Senegal | 4.8.2020
Catwalk to Freedom is a first-of-its-kind initiative to use high fashion to tell the stories of South Sudanese girls facing early child marriage. Catwalk to Freedom doesn’t try to just solve this reality, but it also documents through narrative, photography and video the journeys of girls in South Sudan and Kenya who have experienced early marriage and who have fled or refused marriage, often at the expense of their own physical and emotional harm.
“I want to tell their stories, but show the beauty first before their pain. It’s time we change the narrative and tell African stories in a respectful and dignified way.”- says Nyagoa Nyuon
In South Sudan, fifty-two percent of girls under the age of eighteen are married.
High poverty rates and limited economic opportunities drive their families into a race “to sell off” their daughters as young as twelve years old to men 30 – 40 years their senior: once married, most of them drop out of school, they’re at a higher risk of maternal mortality and experience high levels of domestic abuse.
We interviewed NYAGOA NYUON, social activist, fashion designer, founder of William Nyuon Bany Foundation and House of Bany.
AAAA: How did the Catwalk to Freedom start?
NN: Catwalk to Freedom was officially launched in 2016. After moving back to South Sudan to help build the nation, I worked as a civil servant for several years. In those years I have witnessed many underage girls being forced into a marriage with a man much older than her. It hit home when my own cousin was forced by her father at age 13 years to 46 years old man. Something went off in my head and just couldn’t keep silent anymore. That when the universe introduced me to my co-founder Rebecca Mincy and we just clicked and registered and started rescuing young girls. My cousin was the first to be rescued and after we did it successfully, the rest was history.”
AAAA: Tell us more about the project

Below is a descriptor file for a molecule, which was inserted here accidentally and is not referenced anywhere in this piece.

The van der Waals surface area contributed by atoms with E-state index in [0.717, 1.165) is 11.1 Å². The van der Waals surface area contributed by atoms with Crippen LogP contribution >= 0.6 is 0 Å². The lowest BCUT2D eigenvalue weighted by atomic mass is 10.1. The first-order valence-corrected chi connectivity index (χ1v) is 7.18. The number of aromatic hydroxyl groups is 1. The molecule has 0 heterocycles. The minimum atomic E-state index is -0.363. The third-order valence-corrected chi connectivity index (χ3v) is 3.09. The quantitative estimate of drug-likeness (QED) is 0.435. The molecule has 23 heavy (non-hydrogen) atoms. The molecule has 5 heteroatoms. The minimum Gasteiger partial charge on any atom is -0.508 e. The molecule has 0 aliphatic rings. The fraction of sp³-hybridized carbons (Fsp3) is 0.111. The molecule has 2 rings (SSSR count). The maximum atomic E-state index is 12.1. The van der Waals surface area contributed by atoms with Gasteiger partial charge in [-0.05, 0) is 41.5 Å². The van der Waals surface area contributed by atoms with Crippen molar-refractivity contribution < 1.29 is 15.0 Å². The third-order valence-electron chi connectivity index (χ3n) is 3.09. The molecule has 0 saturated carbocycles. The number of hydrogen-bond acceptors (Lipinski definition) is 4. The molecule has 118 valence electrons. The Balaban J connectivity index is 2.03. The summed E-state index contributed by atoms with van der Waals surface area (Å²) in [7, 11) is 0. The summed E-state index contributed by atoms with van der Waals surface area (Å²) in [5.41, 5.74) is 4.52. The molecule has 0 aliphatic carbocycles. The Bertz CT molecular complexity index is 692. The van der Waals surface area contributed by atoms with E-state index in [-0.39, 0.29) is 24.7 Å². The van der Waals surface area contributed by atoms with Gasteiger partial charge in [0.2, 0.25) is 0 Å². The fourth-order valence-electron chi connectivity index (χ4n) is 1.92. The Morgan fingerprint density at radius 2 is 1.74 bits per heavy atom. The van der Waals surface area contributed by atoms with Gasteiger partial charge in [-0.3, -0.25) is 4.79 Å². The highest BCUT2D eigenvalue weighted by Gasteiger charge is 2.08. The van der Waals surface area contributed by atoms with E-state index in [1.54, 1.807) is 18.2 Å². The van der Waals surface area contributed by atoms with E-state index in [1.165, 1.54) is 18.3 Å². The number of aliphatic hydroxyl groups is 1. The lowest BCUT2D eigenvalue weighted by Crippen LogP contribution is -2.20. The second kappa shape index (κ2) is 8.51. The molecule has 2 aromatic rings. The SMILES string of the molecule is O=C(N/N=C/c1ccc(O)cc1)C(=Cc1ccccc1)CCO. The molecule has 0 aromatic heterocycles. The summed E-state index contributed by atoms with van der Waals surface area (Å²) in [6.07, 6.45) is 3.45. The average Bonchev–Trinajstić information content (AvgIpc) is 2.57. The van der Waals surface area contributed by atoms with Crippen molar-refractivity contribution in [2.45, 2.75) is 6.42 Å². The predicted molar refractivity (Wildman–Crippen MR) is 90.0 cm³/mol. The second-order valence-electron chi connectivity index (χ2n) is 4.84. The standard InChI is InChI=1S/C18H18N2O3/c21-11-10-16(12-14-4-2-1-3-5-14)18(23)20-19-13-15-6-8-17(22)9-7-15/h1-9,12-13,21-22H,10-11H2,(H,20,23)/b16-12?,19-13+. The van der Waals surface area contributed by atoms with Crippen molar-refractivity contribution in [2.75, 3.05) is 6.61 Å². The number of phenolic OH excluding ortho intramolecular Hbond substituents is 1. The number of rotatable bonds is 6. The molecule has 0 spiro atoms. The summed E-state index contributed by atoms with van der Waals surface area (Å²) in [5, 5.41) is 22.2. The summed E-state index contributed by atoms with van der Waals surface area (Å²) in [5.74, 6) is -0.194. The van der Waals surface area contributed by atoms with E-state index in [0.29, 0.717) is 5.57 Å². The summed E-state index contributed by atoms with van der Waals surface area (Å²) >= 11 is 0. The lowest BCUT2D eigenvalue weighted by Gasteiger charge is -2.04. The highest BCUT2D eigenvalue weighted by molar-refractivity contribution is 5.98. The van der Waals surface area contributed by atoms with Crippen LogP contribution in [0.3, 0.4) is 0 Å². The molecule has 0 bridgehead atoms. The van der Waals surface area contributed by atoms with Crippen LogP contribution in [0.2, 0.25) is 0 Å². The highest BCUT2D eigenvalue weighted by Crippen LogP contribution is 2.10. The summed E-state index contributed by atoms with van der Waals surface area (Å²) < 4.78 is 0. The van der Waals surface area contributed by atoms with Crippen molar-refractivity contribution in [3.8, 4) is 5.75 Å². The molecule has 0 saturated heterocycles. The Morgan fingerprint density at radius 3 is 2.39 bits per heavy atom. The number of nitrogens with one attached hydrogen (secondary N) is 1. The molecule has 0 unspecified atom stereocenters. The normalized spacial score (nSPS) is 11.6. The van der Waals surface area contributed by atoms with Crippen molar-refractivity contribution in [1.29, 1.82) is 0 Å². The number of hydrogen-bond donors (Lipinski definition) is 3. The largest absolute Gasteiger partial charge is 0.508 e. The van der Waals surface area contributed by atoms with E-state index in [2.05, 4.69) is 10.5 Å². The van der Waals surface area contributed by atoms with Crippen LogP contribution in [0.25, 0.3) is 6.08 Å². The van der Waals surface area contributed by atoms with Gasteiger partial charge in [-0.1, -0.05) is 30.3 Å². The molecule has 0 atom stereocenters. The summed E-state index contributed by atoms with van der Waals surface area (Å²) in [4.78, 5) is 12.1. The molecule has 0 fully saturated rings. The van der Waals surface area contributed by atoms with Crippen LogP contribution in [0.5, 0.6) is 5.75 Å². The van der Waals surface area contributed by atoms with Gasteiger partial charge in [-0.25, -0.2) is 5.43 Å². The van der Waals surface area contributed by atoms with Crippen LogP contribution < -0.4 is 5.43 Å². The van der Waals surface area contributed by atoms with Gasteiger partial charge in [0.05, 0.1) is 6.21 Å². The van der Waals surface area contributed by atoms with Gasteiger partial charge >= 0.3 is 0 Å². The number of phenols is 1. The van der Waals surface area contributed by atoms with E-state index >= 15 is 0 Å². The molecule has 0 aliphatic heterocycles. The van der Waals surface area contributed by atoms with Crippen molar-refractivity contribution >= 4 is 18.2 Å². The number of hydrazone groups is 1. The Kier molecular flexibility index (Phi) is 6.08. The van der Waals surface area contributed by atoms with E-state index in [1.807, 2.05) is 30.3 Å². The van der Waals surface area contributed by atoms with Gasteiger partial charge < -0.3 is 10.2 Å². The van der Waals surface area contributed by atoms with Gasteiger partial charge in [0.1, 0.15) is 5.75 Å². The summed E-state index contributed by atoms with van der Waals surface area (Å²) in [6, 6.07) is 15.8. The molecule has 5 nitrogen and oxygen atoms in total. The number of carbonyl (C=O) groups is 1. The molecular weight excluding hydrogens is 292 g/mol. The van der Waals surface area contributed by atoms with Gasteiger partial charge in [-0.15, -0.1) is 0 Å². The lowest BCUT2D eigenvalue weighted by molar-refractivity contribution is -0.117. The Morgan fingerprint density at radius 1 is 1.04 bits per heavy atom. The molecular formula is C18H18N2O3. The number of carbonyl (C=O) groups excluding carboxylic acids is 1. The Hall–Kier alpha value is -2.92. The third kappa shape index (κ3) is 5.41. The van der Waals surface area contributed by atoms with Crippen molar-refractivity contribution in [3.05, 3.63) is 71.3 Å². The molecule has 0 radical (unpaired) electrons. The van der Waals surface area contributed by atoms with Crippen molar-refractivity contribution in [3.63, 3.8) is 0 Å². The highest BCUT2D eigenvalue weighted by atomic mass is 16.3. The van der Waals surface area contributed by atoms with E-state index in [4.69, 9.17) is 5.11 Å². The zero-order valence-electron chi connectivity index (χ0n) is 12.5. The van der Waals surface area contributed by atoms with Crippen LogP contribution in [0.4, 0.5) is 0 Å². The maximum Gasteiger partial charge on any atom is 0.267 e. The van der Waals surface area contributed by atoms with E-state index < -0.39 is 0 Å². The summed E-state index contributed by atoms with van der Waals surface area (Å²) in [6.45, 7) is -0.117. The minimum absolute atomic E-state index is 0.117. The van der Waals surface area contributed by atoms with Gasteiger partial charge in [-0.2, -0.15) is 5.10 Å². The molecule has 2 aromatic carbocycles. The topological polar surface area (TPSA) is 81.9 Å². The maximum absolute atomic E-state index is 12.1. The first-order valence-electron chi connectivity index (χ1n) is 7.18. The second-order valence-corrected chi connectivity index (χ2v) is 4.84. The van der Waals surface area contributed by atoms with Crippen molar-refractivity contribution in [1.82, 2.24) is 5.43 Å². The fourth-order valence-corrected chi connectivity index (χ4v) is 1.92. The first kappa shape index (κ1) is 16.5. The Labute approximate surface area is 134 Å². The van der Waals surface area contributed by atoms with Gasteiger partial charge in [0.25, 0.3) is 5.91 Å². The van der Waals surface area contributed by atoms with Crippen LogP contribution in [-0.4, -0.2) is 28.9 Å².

NN: Every time I am sitting down interviewing the young girls, I noticed that confidence and the innocence and beauty was hidden so far away… after dressing them up and starting shooting and showing them their photos, you could see that spark coming out. I want to tell their stories, but show the beauty first before their pain. It’s time we change the narrative and tell African stories in a respectful and dignified way.
AAAA: How do you involve the young girls in the project and how can they benefit from it?”
NN: We interviewed the girls and found out what they want to do and not what we think they should do… after it’s their freedom and they must catwalk every step of the way. Some become tailors, hairdressers, and the rest are starting school from scratch.
AAAA: What is their response to the project?”
NN: At first some girls didn’t know how to respond to their newfound freedom and end up needing therapy. A lot have gone through hell and so broken, but a few years the girls that we doubted will adapt to the new change, actually end up being our success stories. They are so brave.
AAAA: What’s the public response to the initiative?”
NN: Almost everyone loves the high-end photo shoot photos. It starts the uncomfortable conversations about forced and early marriage. It’s also beautiful images and some found hard the girls have never modelled before and it was their first time on the camera. For me, through the photos, I can see the beauty and most of all their pain and despite it all, they adjust their invisible crown and smile to the camera. It’s just beautiful and sad in a way.
AAAA: Are you planning to expand the project in other countries other than South Sudan?”
NN: We would love to set up where refugees are mostly affected. For example in Kenya, Kakuma, Uganda, Ethiopia.
AAAA: Tell us about your next event.
NN: The next event we are working on is raising funds to shoot a short documentary about refugee girls and forced and early marriages in the refugee camp. Ethiopia and Uganda are badly effected and young girls are being sold off as low as 2000USD. We want to raise awareness.
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